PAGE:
"I feel anxious and I can feel the madness and paranoia systemically but there is not much I can do. The uncertainty is unnerving"
I lived through SARS while at university in Hong Kong, and the situation for me feels very unnerving - also because it has impacted my business directly. For example, some clients have postponed workshops, I can’t do programmes at the business school I work with because they just issued a quarantine policy - and I won’t be able to leave China to give enough time (14 days of self-quarantine) before a programme starts.
I feel anxious and I can feel the madness and paranoia systemically but there is not much I can do. The uncertainty is unnerving.
I’m coping by reading only official sources, ignoring most of my WeChat groups, and reading books at home instead.
My kids seem to entertain themselves. We try to spend time playing games with them but I think TV time has increased. I’m hoping our ayi (househelp) can return soon. My mum is here as my husband and I were both supposed to go on business trips in February. But now we won’t go so I guess will look after them, depending on whether my mum will be able to stay.
Jackie, Editor and mother of 2 young children
"I left Beijing with the kids on January 24th, a day after the Wuhan lockdown was announced. I had heard a rumour that Beijing might be next, and so we were in a rush to leave on the 24th".
Now we are in Korea, where a fourth case had just been announced. The man had travelled quite a bit, visiting at least 11 places, before going to a clinic. So now everyone is on their toes regarding their health. Every cough, every sneeze causes worry these days because it's hard to tell if it's an infection or not.
We know we shouldn't go back yet, but our belongings and everything is still there. So we hope this epidemic goes away soon so that we can all go back to our normal lives. Beijing is our second home after all.
Amalie, journalism master student
"I'm not afraid of the virus, which shouldn't be dangerous for a 25-year-old healthy woman like me. I'm worried about my own mental health".
So far, I have been optimistic. I’ve visited a few friends, studied Chinese, read books, taken pictures and reported to Danish media. That could work out for another month I guess but some trains and flights to and from Beijing have been suspended and more schools are being postponed until late February. My university should have opened, but now I'm not sure anymore.
I've decided to go back to Denmark. I'm not afraid of the virus which shouldn't be dangerous for a 25-year-old healthy woman like me. I'm worried about my own mental health were I to stay mainly inside my apartment for weeks - without being able to travel and interview in relation to my projects, without being able to socialize, without having free movement. No thanks. I know several people who have travelled back home for the same reason.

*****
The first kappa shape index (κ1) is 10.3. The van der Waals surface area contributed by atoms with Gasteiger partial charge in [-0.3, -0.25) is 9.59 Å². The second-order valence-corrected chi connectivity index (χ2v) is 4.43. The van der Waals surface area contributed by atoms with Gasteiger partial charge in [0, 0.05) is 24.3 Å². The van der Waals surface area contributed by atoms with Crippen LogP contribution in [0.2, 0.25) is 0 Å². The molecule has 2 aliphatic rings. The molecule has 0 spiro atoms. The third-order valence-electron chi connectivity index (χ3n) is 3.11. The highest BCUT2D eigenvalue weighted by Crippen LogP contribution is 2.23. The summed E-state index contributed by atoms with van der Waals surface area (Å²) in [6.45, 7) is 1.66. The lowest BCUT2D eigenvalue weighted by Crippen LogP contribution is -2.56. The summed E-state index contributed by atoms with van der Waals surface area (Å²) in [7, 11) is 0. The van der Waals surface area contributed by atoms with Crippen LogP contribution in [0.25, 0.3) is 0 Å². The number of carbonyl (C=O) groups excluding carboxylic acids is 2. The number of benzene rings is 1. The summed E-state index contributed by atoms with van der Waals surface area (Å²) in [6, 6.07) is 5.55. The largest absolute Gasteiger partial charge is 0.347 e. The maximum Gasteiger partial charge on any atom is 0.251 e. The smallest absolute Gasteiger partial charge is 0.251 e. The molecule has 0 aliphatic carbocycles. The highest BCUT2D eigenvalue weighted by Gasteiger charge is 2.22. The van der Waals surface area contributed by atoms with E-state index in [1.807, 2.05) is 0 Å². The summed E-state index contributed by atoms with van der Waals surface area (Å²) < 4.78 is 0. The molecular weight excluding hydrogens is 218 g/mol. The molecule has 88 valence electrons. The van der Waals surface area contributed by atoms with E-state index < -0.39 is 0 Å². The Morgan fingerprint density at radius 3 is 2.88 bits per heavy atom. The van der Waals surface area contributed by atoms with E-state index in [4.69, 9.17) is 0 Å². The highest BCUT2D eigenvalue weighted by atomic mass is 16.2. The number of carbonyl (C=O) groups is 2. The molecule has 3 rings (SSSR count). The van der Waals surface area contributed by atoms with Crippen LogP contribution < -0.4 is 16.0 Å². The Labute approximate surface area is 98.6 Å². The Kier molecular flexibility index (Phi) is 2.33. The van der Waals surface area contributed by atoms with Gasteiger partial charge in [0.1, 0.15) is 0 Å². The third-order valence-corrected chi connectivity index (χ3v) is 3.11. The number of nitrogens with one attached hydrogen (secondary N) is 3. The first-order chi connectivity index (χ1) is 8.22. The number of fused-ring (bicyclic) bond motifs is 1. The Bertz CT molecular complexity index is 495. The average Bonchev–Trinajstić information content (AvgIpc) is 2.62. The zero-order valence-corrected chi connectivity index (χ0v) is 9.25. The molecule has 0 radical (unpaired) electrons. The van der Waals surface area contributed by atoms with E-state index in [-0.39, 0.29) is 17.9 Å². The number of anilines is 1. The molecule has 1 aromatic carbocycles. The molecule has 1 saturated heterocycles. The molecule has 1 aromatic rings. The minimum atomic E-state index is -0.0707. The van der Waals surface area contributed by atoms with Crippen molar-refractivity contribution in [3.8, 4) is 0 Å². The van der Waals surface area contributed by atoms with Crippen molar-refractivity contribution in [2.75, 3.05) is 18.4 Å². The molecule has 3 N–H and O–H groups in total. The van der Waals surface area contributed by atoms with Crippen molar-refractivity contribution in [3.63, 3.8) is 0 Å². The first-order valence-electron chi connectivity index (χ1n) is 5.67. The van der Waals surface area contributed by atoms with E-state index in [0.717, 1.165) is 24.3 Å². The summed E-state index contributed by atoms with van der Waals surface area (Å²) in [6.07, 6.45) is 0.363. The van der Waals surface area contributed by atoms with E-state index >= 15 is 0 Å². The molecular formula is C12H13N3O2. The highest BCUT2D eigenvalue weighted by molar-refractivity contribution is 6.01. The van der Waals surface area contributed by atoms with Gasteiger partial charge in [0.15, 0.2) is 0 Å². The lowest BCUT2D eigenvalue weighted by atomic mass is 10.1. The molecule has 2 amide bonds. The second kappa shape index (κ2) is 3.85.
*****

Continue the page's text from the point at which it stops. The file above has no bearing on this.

In Beijing, people react very differently depending on their neighborhood. In some places, all masks are gone, supermarkets are empty and body temperature is being measured as you move in and out of the residential area. In contrast, less people are wearing masks in my area, the supermarket is full and there are no temperature checks.
Francisco, restaurant owner
" Before we re-open we’ll be sending our employees to the hospital for a check-up to make sure that they are fine"
The restaurant was supposed to close only for the holidays (until this coming Friday), but due to current events, we may close for longer. Right now, we’re trying to decide until when. We want to make sure that we’ll be able to offer our normal menu to customers before we plan to open. We’ll also be sending our employees to the hospital for a check-up to make sure that they are fine, and we’ll be following the health protocols strictly! All members of our team will wear gloves and masks. They have to wash and sterilise their hands constantly. We will purchase a thermometer before we re-open. If a member of staff is sick, even with a simple flu or cold, they must go to the hospital.
I am meeting with friends mainly in apartments or houses – simply because most places are closed.
Helena, Coach, accompanying spouse, mother of 3
"With my kids' school closed for weeks, it's hard to see an end to it right now".
My mood goes up and down. Sometimes I panic a little and other times, I manage to stay positive and think that the corona virus is no worse than a flu. But with the school closed for around a month in total, it's hard to see an end to it right now. The bad pollution these past 2 weeks certainly hasn’t made it easier – and some in my family we've had mild colds too. Today the air was finally better so we could go for a walk. For the rest, I must say that the kids have had a lot of screen time!